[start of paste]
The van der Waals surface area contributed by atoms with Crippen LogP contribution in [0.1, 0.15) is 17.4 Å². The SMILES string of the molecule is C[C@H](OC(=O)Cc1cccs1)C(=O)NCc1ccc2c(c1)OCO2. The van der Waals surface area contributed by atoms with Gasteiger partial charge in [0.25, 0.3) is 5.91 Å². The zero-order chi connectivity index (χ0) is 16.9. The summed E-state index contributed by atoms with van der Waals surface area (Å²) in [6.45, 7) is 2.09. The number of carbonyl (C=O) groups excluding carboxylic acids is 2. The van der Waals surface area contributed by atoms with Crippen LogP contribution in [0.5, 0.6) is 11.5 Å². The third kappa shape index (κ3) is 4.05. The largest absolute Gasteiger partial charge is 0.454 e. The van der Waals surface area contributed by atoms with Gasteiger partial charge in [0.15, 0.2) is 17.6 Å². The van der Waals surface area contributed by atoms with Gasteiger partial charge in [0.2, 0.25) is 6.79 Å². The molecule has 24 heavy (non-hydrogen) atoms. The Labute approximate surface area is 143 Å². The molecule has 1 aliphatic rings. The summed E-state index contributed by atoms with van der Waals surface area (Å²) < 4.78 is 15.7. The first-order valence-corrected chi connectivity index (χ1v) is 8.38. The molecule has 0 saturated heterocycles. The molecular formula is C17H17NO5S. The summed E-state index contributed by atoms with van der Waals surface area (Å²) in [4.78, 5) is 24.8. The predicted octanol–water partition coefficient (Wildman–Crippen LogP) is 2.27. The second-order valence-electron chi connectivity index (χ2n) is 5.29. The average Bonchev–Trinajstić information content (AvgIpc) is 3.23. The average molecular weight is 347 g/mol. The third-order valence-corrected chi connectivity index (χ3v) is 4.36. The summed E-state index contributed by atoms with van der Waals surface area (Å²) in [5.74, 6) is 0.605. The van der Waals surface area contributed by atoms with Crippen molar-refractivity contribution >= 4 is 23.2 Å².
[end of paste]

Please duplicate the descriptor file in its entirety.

The van der Waals surface area contributed by atoms with Crippen LogP contribution in [0.1, 0.15) is 17.4 Å². The SMILES string of the molecule is C[C@H](OC(=O)Cc1cccs1)C(=O)NCc1ccc2c(c1)OCO2. The van der Waals surface area contributed by atoms with Gasteiger partial charge in [0.25, 0.3) is 5.91 Å². The zero-order chi connectivity index (χ0) is 16.9. The summed E-state index contributed by atoms with van der Waals surface area (Å²) in [6.45, 7) is 2.09. The number of carbonyl (C=O) groups excluding carboxylic acids is 2. The van der Waals surface area contributed by atoms with Crippen LogP contribution in [0.5, 0.6) is 11.5 Å². The third kappa shape index (κ3) is 4.05. The largest absolute Gasteiger partial charge is 0.454 e. The van der Waals surface area contributed by atoms with Gasteiger partial charge in [0.15, 0.2) is 17.6 Å². The van der Waals surface area contributed by atoms with Gasteiger partial charge in [0.2, 0.25) is 6.79 Å². The molecule has 24 heavy (non-hydrogen) atoms. The Labute approximate surface area is 143 Å². The molecule has 1 aliphatic rings. The summed E-state index contributed by atoms with van der Waals surface area (Å²) < 4.78 is 15.7. The first-order valence-corrected chi connectivity index (χ1v) is 8.38. The molecule has 0 saturated heterocycles. The molecular formula is C17H17NO5S. The summed E-state index contributed by atoms with van der Waals surface area (Å²) in [4.78, 5) is 24.8. The predicted octanol–water partition coefficient (Wildman–Crippen LogP) is 2.27. The second-order valence-electron chi connectivity index (χ2n) is 5.29. The average Bonchev–Trinajstić information content (AvgIpc) is 3.23. The average molecular weight is 347 g/mol. The third-order valence-corrected chi connectivity index (χ3v) is 4.36. The summed E-state index contributed by atoms with van der Waals surface area (Å²) in [5.74, 6) is 0.605. The van der Waals surface area contributed by atoms with Crippen molar-refractivity contribution >= 4 is 23.2 Å².